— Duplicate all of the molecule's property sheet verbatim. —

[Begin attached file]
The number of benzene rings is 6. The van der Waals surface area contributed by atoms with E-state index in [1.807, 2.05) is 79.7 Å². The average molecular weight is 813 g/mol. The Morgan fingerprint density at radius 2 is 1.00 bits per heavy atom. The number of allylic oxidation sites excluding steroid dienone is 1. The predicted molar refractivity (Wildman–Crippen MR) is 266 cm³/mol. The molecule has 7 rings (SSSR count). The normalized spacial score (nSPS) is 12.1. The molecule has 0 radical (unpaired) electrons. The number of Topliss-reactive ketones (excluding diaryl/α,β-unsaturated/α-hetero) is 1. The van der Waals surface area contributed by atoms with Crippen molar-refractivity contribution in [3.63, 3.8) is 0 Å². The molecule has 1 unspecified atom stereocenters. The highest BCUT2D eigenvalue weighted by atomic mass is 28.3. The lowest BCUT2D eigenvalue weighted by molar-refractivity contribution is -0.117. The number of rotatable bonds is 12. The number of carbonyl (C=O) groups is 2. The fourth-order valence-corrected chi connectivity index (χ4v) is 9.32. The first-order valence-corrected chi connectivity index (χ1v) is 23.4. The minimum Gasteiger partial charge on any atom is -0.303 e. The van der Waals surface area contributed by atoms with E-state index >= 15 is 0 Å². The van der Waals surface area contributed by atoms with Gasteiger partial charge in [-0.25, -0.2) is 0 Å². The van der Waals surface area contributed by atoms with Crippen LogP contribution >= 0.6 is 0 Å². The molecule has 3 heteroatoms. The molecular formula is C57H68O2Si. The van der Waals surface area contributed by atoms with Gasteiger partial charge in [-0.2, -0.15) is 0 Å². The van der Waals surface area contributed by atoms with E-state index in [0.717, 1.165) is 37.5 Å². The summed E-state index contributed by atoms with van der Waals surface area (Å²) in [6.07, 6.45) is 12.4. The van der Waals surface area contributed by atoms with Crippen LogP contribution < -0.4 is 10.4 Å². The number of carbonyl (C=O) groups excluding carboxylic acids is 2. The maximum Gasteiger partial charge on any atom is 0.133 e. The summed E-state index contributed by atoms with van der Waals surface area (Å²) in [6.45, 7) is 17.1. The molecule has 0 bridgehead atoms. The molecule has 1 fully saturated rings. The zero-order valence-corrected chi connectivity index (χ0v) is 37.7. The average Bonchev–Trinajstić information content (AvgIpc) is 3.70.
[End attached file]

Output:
The number of benzene rings is 6. The van der Waals surface area contributed by atoms with E-state index in [1.807, 2.05) is 79.7 Å². The average molecular weight is 813 g/mol. The Morgan fingerprint density at radius 2 is 1.00 bits per heavy atom. The number of allylic oxidation sites excluding steroid dienone is 1. The predicted molar refractivity (Wildman–Crippen MR) is 266 cm³/mol. The molecule has 7 rings (SSSR count). The normalized spacial score (nSPS) is 12.1. The molecule has 0 radical (unpaired) electrons. The number of Topliss-reactive ketones (excluding diaryl/α,β-unsaturated/α-hetero) is 1. The van der Waals surface area contributed by atoms with Crippen molar-refractivity contribution in [3.63, 3.8) is 0 Å². The molecule has 1 unspecified atom stereocenters. The highest BCUT2D eigenvalue weighted by atomic mass is 28.3. The lowest BCUT2D eigenvalue weighted by molar-refractivity contribution is -0.117. The number of rotatable bonds is 12. The number of carbonyl (C=O) groups is 2. The fourth-order valence-corrected chi connectivity index (χ4v) is 9.32. The first-order valence-corrected chi connectivity index (χ1v) is 23.4. The minimum Gasteiger partial charge on any atom is -0.303 e. The van der Waals surface area contributed by atoms with E-state index >= 15 is 0 Å². The van der Waals surface area contributed by atoms with Gasteiger partial charge in [-0.25, -0.2) is 0 Å². The van der Waals surface area contributed by atoms with Crippen LogP contribution >= 0.6 is 0 Å². The molecule has 3 heteroatoms. The molecular formula is C57H68O2Si. The van der Waals surface area contributed by atoms with Gasteiger partial charge in [-0.2, -0.15) is 0 Å². The van der Waals surface area contributed by atoms with E-state index in [0.717, 1.165) is 37.5 Å². The summed E-state index contributed by atoms with van der Waals surface area (Å²) in [6.07, 6.45) is 12.4. The van der Waals surface area contributed by atoms with Crippen LogP contribution < -0.4 is 10.4 Å². The number of carbonyl (C=O) groups excluding carboxylic acids is 2. The maximum Gasteiger partial charge on any atom is 0.133 e. The summed E-state index contributed by atoms with van der Waals surface area (Å²) in [6.45, 7) is 17.1. The molecule has 0 bridgehead atoms. The molecule has 1 fully saturated rings. The zero-order valence-corrected chi connectivity index (χ0v) is 37.7. The average Bonchev–Trinajstić information content (AvgIpc) is 3.70.